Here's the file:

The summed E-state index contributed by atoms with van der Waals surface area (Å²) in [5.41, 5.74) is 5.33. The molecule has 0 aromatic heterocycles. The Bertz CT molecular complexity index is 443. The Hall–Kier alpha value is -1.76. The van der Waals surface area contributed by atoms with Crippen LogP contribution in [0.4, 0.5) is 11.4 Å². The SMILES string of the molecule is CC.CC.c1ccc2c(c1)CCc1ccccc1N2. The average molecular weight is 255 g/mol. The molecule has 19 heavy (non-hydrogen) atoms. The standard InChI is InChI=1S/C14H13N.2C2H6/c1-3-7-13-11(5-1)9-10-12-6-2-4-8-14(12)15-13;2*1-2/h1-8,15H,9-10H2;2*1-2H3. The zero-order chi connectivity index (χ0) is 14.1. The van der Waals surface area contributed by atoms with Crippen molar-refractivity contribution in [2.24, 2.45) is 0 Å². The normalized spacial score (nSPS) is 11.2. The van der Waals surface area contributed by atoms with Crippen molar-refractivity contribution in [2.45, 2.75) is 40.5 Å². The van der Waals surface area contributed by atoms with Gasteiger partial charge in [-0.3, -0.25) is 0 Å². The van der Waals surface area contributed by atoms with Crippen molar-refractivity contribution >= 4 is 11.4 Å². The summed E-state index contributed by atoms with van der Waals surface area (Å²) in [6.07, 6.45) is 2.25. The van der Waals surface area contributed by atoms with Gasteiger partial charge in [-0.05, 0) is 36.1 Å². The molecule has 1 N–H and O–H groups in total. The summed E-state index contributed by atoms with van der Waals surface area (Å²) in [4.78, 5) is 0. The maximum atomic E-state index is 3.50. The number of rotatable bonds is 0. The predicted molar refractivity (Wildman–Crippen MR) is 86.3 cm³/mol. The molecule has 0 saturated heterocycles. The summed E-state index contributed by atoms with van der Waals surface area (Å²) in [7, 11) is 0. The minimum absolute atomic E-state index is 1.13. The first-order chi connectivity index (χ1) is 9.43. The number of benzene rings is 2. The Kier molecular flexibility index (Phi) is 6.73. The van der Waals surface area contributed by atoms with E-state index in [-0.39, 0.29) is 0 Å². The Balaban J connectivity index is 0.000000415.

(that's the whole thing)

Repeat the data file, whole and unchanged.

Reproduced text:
The summed E-state index contributed by atoms with van der Waals surface area (Å²) in [5.41, 5.74) is 5.33. The molecule has 0 aromatic heterocycles. The Bertz CT molecular complexity index is 443. The Hall–Kier alpha value is -1.76. The van der Waals surface area contributed by atoms with Crippen LogP contribution in [0.4, 0.5) is 11.4 Å². The SMILES string of the molecule is CC.CC.c1ccc2c(c1)CCc1ccccc1N2. The average molecular weight is 255 g/mol. The molecule has 19 heavy (non-hydrogen) atoms. The standard InChI is InChI=1S/C14H13N.2C2H6/c1-3-7-13-11(5-1)9-10-12-6-2-4-8-14(12)15-13;2*1-2/h1-8,15H,9-10H2;2*1-2H3. The zero-order chi connectivity index (χ0) is 14.1. The van der Waals surface area contributed by atoms with Crippen molar-refractivity contribution in [2.24, 2.45) is 0 Å². The normalized spacial score (nSPS) is 11.2. The van der Waals surface area contributed by atoms with Crippen molar-refractivity contribution in [2.45, 2.75) is 40.5 Å². The van der Waals surface area contributed by atoms with Gasteiger partial charge in [-0.3, -0.25) is 0 Å². The van der Waals surface area contributed by atoms with Crippen molar-refractivity contribution >= 4 is 11.4 Å². The summed E-state index contributed by atoms with van der Waals surface area (Å²) in [6.07, 6.45) is 2.25. The van der Waals surface area contributed by atoms with Gasteiger partial charge in [-0.05, 0) is 36.1 Å². The molecule has 1 N–H and O–H groups in total. The summed E-state index contributed by atoms with van der Waals surface area (Å²) in [4.78, 5) is 0. The maximum atomic E-state index is 3.50. The number of rotatable bonds is 0. The predicted molar refractivity (Wildman–Crippen MR) is 86.3 cm³/mol. The molecule has 0 saturated heterocycles. The summed E-state index contributed by atoms with van der Waals surface area (Å²) in [7, 11) is 0. The minimum absolute atomic E-state index is 1.13. The first-order chi connectivity index (χ1) is 9.43. The number of benzene rings is 2. The Kier molecular flexibility index (Phi) is 6.73. The van der Waals surface area contributed by atoms with E-state index in [-0.39, 0.29) is 0 Å². The Balaban J connectivity index is 0.000000415.